Skip to content

How to Find Blockchain Use Cases: Part I

More and more organizations plan “to do something” with blockchain technology, but often struggle to identify use cases. Before you can see its potential applications, you must understand both blockchain technology and your organization’s transactions in depth. This three-part series explores ways to find blockchain use cases, beginning with the problems it can solve.

Blockchain is a foundational technology. Although it has the potential to fundamentally change our economic and social systems, there’s still a considerable gap between the technology and its solutions. As with most scientific discoveries, you won’t immediately see the relevance of blockchain until it evolves into practical applications, which could take many more years. For example, in healthcare, medical breakthroughs aren’t immediately available for patients because these discoveries must first go through the barriers of regulations, legislation, business-model adoption, and acceptance by users. Likewise, with blockchain.

Trust Issues

You do not need to understand blockchain completely to bridge the gap between the fundamental technology and its application. What you do need to know is that blockchain is a “distributed ledger” in which transactions between two parties are recorded without a central authority. Those records cannot be changed and are verifiable by everyone. The other basic thing you need to know is that blockchain technology can execute transactions automatically when certain conditions are met. These conditions are written into “smart contracts” which can execute functions programmatically.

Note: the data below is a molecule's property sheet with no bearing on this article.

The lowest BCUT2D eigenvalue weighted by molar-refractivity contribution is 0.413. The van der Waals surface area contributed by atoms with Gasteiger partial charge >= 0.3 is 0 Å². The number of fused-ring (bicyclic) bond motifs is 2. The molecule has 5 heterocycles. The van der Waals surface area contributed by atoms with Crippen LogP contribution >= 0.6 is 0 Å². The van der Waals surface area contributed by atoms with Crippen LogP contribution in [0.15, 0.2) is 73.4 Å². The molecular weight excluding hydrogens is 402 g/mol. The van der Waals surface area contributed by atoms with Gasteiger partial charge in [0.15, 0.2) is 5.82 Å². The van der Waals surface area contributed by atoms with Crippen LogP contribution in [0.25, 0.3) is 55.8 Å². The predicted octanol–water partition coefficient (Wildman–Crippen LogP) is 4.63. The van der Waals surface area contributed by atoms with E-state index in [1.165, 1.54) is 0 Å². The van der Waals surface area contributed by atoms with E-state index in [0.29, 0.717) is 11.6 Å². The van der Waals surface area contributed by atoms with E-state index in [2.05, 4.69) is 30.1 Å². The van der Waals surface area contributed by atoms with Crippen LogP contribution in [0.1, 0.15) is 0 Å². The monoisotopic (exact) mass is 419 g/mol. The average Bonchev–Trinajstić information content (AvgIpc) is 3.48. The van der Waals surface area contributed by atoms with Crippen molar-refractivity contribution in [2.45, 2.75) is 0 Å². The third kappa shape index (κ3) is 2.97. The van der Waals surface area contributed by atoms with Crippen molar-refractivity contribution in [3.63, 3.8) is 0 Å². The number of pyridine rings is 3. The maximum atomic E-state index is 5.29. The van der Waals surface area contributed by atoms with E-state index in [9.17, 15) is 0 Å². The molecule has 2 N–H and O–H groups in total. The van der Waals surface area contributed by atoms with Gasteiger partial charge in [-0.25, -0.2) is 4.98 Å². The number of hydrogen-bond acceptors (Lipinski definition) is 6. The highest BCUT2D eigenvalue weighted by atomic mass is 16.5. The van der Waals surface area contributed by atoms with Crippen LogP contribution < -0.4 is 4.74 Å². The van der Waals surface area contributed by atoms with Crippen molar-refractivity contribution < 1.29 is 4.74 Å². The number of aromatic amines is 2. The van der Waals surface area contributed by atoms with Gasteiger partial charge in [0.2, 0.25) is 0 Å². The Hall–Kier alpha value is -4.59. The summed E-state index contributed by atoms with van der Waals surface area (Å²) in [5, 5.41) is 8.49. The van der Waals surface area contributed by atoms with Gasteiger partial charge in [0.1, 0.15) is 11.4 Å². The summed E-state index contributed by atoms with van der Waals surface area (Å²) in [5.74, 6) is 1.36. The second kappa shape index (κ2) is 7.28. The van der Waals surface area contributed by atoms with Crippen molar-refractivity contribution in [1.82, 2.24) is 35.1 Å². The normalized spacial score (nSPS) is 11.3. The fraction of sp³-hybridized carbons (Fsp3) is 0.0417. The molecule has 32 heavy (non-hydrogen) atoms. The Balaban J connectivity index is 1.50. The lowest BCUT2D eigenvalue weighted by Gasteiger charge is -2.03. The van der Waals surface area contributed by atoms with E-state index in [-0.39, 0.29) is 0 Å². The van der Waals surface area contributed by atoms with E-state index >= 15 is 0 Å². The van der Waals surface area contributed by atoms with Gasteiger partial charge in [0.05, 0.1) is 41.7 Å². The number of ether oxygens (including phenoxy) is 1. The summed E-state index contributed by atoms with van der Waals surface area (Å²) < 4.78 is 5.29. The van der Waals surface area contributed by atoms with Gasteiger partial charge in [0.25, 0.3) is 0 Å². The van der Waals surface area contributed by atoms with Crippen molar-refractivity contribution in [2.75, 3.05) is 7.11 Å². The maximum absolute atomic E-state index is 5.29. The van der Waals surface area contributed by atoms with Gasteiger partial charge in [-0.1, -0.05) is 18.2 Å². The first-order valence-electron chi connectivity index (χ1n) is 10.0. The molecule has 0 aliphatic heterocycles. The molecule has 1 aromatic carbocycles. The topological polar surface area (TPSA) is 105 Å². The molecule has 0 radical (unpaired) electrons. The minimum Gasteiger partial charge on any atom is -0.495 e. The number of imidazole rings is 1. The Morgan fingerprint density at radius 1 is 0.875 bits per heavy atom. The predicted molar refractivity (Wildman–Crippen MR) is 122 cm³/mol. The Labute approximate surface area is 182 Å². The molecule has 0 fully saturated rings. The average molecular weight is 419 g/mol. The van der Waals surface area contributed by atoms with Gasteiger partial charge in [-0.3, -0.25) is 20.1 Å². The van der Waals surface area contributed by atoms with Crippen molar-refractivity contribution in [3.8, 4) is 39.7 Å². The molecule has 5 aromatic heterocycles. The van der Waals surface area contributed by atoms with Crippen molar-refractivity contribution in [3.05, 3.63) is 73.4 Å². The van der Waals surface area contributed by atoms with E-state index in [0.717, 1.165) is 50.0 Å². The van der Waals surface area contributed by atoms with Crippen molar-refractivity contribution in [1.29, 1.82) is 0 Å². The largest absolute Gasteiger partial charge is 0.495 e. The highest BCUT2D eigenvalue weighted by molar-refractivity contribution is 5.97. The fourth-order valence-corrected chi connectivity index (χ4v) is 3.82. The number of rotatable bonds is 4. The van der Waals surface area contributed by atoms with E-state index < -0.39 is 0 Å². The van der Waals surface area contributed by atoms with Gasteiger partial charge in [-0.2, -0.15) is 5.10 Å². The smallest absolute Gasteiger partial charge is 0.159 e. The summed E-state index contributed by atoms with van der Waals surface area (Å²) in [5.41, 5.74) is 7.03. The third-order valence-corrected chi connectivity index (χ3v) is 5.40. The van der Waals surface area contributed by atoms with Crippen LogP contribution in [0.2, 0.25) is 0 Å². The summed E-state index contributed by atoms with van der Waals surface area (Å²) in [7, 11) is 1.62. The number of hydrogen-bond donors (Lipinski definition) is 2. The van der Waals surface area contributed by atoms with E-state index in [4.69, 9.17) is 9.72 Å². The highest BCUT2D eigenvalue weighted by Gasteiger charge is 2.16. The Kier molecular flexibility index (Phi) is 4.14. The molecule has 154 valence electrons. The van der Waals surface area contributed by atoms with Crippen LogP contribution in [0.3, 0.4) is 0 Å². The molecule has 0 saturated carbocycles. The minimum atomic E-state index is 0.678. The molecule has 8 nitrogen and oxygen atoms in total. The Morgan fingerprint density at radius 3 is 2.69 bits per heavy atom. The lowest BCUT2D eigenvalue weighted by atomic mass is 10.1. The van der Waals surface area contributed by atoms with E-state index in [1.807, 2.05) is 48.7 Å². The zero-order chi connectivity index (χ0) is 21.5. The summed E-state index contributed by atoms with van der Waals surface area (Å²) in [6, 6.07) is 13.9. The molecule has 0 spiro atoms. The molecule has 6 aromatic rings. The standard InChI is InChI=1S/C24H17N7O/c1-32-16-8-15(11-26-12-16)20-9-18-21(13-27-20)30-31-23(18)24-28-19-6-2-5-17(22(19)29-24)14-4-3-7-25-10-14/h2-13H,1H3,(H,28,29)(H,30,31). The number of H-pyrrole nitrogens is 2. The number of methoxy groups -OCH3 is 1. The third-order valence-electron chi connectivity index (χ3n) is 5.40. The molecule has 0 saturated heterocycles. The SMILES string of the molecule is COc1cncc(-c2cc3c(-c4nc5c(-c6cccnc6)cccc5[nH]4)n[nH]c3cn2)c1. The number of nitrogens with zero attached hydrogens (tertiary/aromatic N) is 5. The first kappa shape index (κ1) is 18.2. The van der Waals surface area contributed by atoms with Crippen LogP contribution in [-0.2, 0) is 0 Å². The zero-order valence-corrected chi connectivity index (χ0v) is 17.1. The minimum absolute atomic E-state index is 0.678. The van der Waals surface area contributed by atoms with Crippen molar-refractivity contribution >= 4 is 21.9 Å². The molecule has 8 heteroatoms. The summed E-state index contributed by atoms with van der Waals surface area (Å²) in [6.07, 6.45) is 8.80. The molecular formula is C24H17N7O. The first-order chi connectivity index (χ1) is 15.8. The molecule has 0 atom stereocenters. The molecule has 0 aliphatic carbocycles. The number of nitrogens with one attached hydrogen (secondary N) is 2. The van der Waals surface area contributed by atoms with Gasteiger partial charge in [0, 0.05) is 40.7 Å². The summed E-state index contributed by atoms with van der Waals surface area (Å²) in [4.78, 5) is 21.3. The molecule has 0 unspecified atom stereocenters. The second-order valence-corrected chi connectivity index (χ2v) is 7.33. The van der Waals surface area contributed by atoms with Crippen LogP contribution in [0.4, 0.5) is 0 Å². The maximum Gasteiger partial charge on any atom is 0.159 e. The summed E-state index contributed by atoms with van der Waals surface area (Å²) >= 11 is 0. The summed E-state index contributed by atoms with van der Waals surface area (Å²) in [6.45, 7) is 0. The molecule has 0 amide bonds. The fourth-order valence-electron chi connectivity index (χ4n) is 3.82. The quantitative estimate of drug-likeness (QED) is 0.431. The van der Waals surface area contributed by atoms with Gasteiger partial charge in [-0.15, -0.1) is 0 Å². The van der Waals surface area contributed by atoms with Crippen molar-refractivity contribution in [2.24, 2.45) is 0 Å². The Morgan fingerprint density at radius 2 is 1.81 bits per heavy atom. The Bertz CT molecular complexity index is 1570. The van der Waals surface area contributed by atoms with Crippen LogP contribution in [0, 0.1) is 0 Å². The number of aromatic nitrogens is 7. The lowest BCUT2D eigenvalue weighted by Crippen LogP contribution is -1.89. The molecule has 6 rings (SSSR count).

So, from a technical perspective, blockchain solves the double spending problem by preventing someone from selling the same asset twice. From the business perspective, it ensures trust between parties and transparency. The transparency avenue is worth investigating when searching for potential use cases. For example, the Facebook hearing of April 2018 created a heightened awareness of how companies use and sell user data. One possible blockchain use case could be to offer services with anonymized open data, to build trust with clients.

Finding Use Cases

Every business has trust issues. Otherwise, you could write blank checks to your suppliers without verifying their deliveries and let your customers leave without seeing what they took from your store. Blockchain technology can help you solve trust and transparency issues in a cheaper, more effective and reliable way.


For example, all the different interactions you have as an organization are actually transactions of information. If the information contains value, the transactions are at risk. Blockchain can reduce that risk by making the valuable data generated in a supply chain process tamper-proof.

Not Only Financial Transactions

Because of all the hype around Bitcoin and cryptocurrencies, blockchain technology has become almost synonymous with financial transactions. Indeed, organizations can use it to
pay employees and suppliers using smart contracts that contain a set of rules. But there are many other applications for blockchain technology beyond financial transactions.

Businesses can use it to manage employee access to their systems; governments can use it for voting and training; institutions can use it for certifications. It could also disrupt successful, platform-based applications like, Airbnb, Foursquare, and Uber. For example, it could completely change Airbnb’s business model if a homeowner and renter could use smart contracts to establish trust, manage ratings, payments, disputes and so on. Notaries and platforms won't be made obsolete, but the roles will fundamentally change.

In the next two articles we cover your business transactions in depth and discuss the different ways you can use blockchain to establish trust.

Read also part II: How blockchain technology makes platforms obsolete

Want to learn more about our vision about blockchain technology and what we could add to your business? Feel free to get in touch!

Explore more articles